Background: Seasonal and racial differences in serum 25-hydroxyvitamin D levels have been studied extensively in the general population but not in patients with end-stage renal disease (ESRD). Methods: Serum 25-hydroxyvitamin D levels, the best available index of vitamin D nutrition, was measured at the end of summer (September) in 142 chronic hemodialysis patients and again at the end of winter (April) in 73 of these 142 patients, to determine the prevalence and risk factors for vitamin D deficiency. Results: The prevalence of vitamin D depletion, as defined by serum 25-hydroxyvitamin D level of less than 20 ng/ml (50 nmol/l), was 54% at the end of summer and further increased to 86% by the end of winter (p < 0.0001 summer vs. winter). We observed that women and African-Americans had a greater prevalence of hypovitaminosis D (p < 0.0002 and p < 0.001 for both comparisons, respectively). Surprisingly, diabetic status, age, and the duration of ESRD were not associated with a significant increase in risk of vitamin D depletion. Conclusion: Vitamin D depletion is present in about half of ESRD patients with marked seasonal variations. Patients with ESRD should have more frequent assessments of their vitamin D nutrition by serum 25-hydroxyvitamin D levels, and vitamin D supplementation should be routinely prescribed, which may prevent many of the complications related to vitamin D deficiency and secondary hyperparathyroidism.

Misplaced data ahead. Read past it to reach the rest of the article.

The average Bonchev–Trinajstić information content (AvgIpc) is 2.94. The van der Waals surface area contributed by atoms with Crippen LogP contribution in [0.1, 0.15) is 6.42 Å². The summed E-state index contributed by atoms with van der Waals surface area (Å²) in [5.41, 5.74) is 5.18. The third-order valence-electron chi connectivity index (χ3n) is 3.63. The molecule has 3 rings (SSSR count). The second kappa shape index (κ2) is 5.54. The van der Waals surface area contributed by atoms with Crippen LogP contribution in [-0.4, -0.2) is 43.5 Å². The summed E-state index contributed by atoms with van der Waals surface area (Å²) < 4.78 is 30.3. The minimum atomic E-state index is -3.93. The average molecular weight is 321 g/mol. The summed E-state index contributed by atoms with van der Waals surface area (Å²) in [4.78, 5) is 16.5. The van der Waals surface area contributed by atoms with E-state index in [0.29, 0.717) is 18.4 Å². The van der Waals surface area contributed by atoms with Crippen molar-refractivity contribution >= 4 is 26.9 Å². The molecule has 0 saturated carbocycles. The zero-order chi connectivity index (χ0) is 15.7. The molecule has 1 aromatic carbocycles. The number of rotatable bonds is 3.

- Renal osteodystrophy
- Secondary hyperparathyroidism
- Vitamin D deficiency
ASJC Scopus subject areas